The line between authentic reviews and AI-generated content is itself starting to blur as review platforms develop new AI-powered tools to help their communities write reviews. Bazaarvoice, a user-generated content platform that owns Influenster and works with beauty brands including L’Oréal, Pacifica, Clarins and Sephora, recently launched three new AI-powered features. , including a tool called “Content Coach”. According to Marissa Jones, senior vice president of product at Bazaar Voice, the company developed the tool based on research that showed 68 percent of its community had trouble getting started when writing a review.

Content Coach gives users hints of key topics to include in their review based on common topics in other reviews. For example, a Chanel eyeliner review might include “pigmentation”, “precision” and “ease of removal”. As users type their review, the theme highlights them as soon as they are noticed, responding to the action.

Jones emphasized that the gesture is meant to be neutral. “We wanted to provide a non-partisan way of giving. [users] Some ideas,” he said. “We don’t want to influence their opinion or do anything that will push them in one direction or the other.”

But even seemingly innocuous AI “nudges” like those created by Content Coach can still influence what a user writes in a product review, giving it a perceived evaluation of a product. It shifts from a spontaneous reaction based on a program to another program that requires less thought.

Ramping up regulation

Fakespot’s Khalifa points out that governments and regulators around the world are slow to act, given the speed at which the problem of fake reviews is evolving with the development of generative AI.

But change is finally on the horizon. In July 2023, the US Federal Trade Commission introduced a regulation on the use of consumer reviews and testimonials to punish marketers who submit fake reviews, suppress negative reviews or offer incentives for positive ones. There is a new section of regulation for

“Our proposed rule on fake reviews demonstrates that we are using all available means to attack deceptive advertising in the digital age,” Samuel Levine, director of the FTC’s Bureau of Consumer Protection, said in a release at the time. ” “This rule will trigger civil penalties for violators and help level the playing field for honest companies.”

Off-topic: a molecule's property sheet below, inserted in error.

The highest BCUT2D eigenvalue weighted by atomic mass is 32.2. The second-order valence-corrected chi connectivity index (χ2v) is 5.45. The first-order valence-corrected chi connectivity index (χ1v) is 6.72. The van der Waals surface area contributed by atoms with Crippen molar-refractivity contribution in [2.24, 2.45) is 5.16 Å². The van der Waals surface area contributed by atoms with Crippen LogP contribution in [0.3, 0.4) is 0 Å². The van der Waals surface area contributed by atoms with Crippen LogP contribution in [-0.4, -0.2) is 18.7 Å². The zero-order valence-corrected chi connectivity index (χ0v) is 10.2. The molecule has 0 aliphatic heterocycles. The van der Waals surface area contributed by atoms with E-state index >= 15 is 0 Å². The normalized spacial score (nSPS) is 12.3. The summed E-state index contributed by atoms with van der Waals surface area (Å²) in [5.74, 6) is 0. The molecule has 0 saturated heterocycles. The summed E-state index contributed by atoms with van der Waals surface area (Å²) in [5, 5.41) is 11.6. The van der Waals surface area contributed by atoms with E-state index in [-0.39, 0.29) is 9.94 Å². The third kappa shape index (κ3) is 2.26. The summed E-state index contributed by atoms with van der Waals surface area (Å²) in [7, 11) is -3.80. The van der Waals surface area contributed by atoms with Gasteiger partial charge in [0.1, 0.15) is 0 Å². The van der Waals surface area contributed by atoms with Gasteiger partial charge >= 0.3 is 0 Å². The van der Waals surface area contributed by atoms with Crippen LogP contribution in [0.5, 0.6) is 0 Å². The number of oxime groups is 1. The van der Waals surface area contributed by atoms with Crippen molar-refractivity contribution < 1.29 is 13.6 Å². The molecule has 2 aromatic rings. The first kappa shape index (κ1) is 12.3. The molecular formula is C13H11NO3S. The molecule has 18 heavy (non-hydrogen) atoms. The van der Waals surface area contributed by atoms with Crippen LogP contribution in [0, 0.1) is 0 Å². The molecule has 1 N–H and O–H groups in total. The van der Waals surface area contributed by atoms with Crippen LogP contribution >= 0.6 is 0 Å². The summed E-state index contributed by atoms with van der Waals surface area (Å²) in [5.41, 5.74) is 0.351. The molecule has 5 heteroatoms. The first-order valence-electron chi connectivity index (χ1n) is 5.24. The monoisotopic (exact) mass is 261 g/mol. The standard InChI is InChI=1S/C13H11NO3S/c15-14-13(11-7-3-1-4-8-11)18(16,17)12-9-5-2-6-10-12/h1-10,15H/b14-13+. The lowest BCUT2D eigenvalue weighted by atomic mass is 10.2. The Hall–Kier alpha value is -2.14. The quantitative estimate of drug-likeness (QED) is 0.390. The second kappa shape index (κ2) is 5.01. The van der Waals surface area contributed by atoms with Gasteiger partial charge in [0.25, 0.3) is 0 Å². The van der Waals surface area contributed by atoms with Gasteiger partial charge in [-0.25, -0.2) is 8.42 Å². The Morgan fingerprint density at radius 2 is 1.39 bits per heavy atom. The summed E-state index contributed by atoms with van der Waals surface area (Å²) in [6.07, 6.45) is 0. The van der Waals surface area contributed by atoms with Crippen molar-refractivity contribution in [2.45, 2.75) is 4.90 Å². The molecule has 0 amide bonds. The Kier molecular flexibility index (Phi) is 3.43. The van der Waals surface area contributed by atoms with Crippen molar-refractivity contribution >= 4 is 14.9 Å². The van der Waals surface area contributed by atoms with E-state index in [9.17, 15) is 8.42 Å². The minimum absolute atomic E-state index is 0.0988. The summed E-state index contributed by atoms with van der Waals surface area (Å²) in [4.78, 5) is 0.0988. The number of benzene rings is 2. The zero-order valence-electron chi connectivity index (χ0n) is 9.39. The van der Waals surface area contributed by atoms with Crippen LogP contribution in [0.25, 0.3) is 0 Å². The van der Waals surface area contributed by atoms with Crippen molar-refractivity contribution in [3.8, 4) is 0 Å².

In its Notice of Proposed Rulemaking, the FTC shared comments from industry players and public interest groups on consumer harm caused by fake reviews. Among them, the National Consumer League cites an estimate that, in 2021, US consumers will lose $28 billion due to fraudulent reviews. The text also notes that “the widespread emergence of AI chatbots is likely to make it easier for bad actors to write fake reviews.”

In beauty, of course, the stakes are potentially higher, as fake reviews can also mislead consumers into buying fake products, which pose a risk to the buyer’s health and well-being as well as their wallet.

If the FTC’s proposed rule gets the green light, as expected, it would impose civil penalties of up to $51,744 per violation. The FTC could hold that each individual fake review constitutes a separate violation each time it is viewed by a consumer, creating a substantial financial windfall for brands and retailers alike.

With this tougher regulatory stance looming, beauty brands should get their houses in order now, and see this as an opportunity rather than an imposition. There is huge potential for brands and retailers to excel at transparency and create an online shopping experience that consumers can trust.